Best Practise App-Development – A Discussion Paper

For those who are not yet up-to-speed: cross-platform-app development is a reality. Sure, it may not (yet) have all the fancy-pants bells-and-whistles of native App development kits. But it’s really close. Unless your App absolutely requires a particular feature only found in a proprietary software-development-kit, consider XDK’s (cross-platform development kits).

Prerequisites

  • Intel XDK or PhoneGap / etc.
  • Research (complexity / competition / App-store policies)

 

Folder Pattern

Once the prerequisites are completed, create a sandbox of your App on your local machine. My folders follow this basic pattern:

IntelXDK

SANDBOX

ProjectName03

index.html

css

js

fonts

images

ProjectName01

ProjectName02

The Mighty Sandbox

My SANDBOX folder holds my ‘sketches’. The screaming upper case of the sandbox’s root folder name is purposeful. It can’t be missed.

Now follow these steps:

  1. Build the user interface and as much functionality as is feasible that can be performed without the use of Cordova plugins. (Cordova plugins work on a smart-device, not in a sandboxy, webby environment).
  2. Make a backup of the sandbox environment at least once per day. Generally, this can be done by zipping the project folder. The zipped sandbox project can then be versioned and copied to a cloud service as a further backup.
  3. Once the sandboxed App is complete (and the last backup has been safely archived), I will then copy the semi-working to working file assets to a folder outside of the SANDBOX folder, but now directly under IntelXDK (I build in Intel-XDK’s environment).
  4. On an at least daily basis, I’ll create backups of the production-space project, same as the sandbox’s naming pattern. These zip files will be placed on the cloud, but in a production backup folder (and not in the sandbox’s backup folder).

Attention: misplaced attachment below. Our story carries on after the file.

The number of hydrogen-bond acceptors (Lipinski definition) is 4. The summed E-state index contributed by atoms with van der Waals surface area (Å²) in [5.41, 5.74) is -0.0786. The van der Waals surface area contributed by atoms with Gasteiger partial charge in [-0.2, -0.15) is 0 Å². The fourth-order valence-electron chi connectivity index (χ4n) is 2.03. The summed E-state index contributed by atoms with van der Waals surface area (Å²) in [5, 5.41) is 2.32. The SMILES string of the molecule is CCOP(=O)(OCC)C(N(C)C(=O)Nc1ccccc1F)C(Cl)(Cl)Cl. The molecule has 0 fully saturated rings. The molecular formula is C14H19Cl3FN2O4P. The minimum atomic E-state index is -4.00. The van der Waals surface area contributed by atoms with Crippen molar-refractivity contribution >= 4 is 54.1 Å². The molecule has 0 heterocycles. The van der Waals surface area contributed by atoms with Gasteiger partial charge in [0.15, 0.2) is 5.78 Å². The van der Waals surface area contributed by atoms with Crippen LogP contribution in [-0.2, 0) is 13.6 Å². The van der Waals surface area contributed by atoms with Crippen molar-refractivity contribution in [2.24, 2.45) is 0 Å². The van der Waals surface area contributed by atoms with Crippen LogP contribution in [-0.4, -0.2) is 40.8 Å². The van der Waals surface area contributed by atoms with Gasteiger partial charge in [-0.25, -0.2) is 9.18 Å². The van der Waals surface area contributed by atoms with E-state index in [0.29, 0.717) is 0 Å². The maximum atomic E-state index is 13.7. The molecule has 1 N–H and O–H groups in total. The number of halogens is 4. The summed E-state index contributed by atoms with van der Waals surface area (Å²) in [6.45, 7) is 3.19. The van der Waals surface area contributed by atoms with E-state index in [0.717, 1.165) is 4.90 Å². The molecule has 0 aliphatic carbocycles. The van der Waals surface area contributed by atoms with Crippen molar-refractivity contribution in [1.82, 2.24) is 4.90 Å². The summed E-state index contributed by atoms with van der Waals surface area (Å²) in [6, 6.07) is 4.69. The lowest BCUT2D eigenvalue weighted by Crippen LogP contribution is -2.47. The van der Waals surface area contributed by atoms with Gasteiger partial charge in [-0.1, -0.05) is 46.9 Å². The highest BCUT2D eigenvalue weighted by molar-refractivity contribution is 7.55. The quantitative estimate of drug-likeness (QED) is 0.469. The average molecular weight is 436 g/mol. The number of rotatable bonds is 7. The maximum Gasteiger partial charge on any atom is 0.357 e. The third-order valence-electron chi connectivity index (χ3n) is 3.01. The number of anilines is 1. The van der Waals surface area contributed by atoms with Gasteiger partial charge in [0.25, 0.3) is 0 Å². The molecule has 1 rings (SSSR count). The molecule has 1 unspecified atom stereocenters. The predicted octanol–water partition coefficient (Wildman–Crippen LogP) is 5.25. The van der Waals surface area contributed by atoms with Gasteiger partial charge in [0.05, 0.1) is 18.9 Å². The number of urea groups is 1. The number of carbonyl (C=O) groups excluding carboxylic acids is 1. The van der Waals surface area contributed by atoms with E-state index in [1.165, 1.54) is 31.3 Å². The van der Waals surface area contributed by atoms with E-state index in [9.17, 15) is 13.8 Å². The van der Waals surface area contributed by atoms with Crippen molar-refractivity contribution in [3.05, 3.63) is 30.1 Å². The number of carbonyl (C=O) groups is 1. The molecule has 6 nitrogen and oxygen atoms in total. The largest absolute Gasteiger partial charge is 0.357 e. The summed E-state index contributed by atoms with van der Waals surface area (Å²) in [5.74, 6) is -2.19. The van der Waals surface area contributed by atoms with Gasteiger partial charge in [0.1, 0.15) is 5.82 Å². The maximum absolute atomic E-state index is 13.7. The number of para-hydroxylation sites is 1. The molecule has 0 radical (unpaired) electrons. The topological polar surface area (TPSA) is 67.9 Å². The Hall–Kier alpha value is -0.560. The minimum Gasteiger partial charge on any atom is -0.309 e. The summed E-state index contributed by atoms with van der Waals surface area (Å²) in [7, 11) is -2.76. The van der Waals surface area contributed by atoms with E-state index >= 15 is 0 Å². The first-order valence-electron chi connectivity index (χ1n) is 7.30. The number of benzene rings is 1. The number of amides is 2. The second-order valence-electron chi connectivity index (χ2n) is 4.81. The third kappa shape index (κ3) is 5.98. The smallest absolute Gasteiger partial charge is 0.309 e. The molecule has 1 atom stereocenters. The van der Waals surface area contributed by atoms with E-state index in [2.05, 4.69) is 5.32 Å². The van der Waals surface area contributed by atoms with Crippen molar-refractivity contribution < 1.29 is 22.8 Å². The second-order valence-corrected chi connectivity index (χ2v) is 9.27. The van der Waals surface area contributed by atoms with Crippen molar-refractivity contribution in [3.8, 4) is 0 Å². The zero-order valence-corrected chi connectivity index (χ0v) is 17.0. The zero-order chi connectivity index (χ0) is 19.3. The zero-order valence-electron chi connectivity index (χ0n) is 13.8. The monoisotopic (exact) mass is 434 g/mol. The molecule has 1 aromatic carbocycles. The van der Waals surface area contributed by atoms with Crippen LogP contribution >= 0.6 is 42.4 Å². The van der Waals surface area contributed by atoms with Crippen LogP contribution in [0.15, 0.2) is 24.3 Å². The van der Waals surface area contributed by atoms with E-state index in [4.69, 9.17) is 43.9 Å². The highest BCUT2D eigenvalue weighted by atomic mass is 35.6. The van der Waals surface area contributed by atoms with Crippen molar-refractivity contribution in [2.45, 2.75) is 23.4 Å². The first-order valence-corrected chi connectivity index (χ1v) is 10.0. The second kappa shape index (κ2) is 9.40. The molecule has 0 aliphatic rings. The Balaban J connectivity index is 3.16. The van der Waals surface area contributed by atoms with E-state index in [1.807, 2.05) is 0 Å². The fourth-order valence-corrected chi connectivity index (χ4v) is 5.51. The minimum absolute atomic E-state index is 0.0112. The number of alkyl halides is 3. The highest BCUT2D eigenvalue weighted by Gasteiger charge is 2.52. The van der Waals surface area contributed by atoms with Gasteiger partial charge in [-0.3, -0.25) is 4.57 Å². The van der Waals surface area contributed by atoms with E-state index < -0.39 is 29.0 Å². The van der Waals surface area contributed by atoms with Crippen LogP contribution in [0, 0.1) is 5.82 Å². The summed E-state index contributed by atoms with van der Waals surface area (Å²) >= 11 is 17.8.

5. Once the App is complete (and by complete, I mean for sale on App stores), I’ll then clean up the archives by deleting all of the old sandbox and production zips – except for the most recent zips. So, I’ll keep one sandbox version (the very last before moving to production), and the last production version. These are now renamed to ‘v01’ of the App. Should I create an upgrade, the last production zip will be where I start, and the user interface and code that doesn’t rely on Cordova will be placed into a sandbox location, where the cycle will start anew. The next released version will be ‘v02’. Probably.

 

What I’ve learned from this process

  • Research is not foolproof. I’m using Web Audio API in my current App. What was working in the sandbox is not working in the App builds. At all! Really frustrating, and it cost me a day of further research to figure out why. And a large number of JavaScript libraries.
  • Toggles in fancy frameworks are not working for me – still! Buttons it is. Sigh.
  • Apps can be moved back to the sandbox if necessary.
  • Working code can be retrieved from any previous version, including from the sandbox. Yay!

 

What’s not perfect?

Do I make a backup every day? No… Shame, shame, shame. Seriously, don’t be tardy on backups.

Where is my code? I’ve got, like, 20 backups to choose from (six backups always feels like 20)! This scenario happened to me on my very first App. I’m sure it’ll happen again.

 

Got any tips or advice? Feel free to comment below!

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